In ordinary life, we think of education as useful: If we're well-educated, we make better decisions, both professionally and personally. Is the same true on a national scale? That's the question asked by the economists Timothy Besley, Jose Montalvo, and Marta Reynal-Querol in a paper called "Do Educated Leaders Matter?" Their conclusion: educated leaders tend to preside over more economic growth.
Woodrow Wilson is the only president to have held a Ph.D (in history and political science, from Johns Hopkins).
It's harder than you might think to isolate education as a variable in politics. But the researchers have hit upon a novel way to do it: they focus on "random leadership transitions," moments when leaders are removed from office "due to natural death, accident or serious illness." By comparing the rate of growth before a leader's random, unexpected demise to the rate of growth afterwards, they can get a rough picture of how much that leader mattered. In effect, they're looking to see what happens when a leader is suddenly swapped out and replaced by a new one; they then cross-reference that data with information about educational attainment. Their database goes back to 1875, and includes 185 sudden deaths from all over the world.
There's quite a lot of number-crunching involved, but they do find a correlation. "On average," they write, "the departure of an educated leader" -- a leader with a postgraduate education, like a Ph.D or law degree -- "leads to a 0.713 percentage point reduction in growth. This contrasts with the reduction of just 0.05 percentage points after the death of a leader who does not have a post-graduate qualification." It appears that the more educated leaders were doing something right before they were suddenly removed from office -- and that replacing them with less-educated leaders resulted, on some level, in less effective policy. There's a reverse effect as well: when comparatively less-educated leaders die, their replacements are statistically likely to be more educated, and so growth tends to increase after those transitions.
Besley, Montalvo, and Reynal-Querol admit that "the exact mechanisms at work in explaining how leadership matters remain opaque"; it's not at all clear how being educated matters. Maybe better-educated leaders are better at making decisions; maybe they surround themselves with better advisors. The main point is that education is, to some extent, a useful heuristic for thinking about leadership quality. It's possible, of course, to put too much faith in the idea of "the best and the brightest" -- but it's a mistake to think that education doesn't help you lead.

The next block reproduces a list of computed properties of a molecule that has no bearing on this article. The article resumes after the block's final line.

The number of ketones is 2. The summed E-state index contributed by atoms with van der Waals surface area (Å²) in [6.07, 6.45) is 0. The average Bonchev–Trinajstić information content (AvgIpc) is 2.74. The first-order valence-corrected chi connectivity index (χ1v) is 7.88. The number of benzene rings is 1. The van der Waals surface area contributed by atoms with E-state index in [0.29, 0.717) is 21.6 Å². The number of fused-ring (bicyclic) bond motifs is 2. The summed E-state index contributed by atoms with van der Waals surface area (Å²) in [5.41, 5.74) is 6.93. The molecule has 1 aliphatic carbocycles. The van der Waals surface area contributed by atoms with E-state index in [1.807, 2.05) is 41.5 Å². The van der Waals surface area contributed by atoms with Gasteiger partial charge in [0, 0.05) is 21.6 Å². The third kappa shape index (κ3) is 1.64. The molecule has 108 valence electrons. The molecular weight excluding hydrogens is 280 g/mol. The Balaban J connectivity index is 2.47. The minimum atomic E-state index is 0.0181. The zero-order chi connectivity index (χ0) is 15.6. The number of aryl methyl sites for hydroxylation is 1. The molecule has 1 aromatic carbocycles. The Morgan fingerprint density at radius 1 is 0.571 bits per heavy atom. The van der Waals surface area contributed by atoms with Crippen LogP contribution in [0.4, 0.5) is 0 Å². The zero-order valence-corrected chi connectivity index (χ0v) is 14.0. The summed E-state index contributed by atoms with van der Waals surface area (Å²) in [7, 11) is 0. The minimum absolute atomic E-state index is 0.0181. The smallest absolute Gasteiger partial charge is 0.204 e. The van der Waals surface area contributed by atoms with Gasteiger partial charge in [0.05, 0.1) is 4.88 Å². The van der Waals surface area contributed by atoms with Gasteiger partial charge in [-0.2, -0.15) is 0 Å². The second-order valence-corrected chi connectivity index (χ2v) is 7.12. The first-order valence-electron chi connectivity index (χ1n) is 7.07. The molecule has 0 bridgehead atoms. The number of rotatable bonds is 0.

Kevin Hartnett is a writer in Ann Arbor, Michigan. His last article for Ideas was about choosing Congress by lottery.
Guest blogger Simon Waxman is Managing Editor of Boston Review and has written for WBUR, Alternet, McSweeney's, Jacobin, and others.
Guest blogger Elizabeth Manus is a writer living in New York City. She has been a book review editor at the Boston Phoenix, and a columnist for The New York Observer and Metro.
Guest blogger Sarah Laskow is a freelance writer and editor in New York City. She edits Smithsonian's SmartNews blog and has contributed to Salon, Good, The American Prospect, Bloomberg News, and other publications.
Guest blogger Joshua Glenn is a Boston-based writer, publisher, and freelance semiotician. He was the original Brainiac blogger, and is currently editor of the blog HiLobrow, publisher of a series of Radium Age science fiction novels, and co-author/co-editor of several books, including the story collection "Significant Objects" and the kids' field guide to life "Unbored."
Guest blogger Ruth Graham is a freelance journalist in New Hampshire, and a frequent Ideas contributor. She is a former features editor for the New York Sun, and has written for publications including Slate and the Wall Street Journal.
Joshua Rothman is a graduate student and Teaching Fellow in the Harvard English department, and an Instructor in Public Policy at the Harvard Kennedy School of Government. He teaches novels and political writing.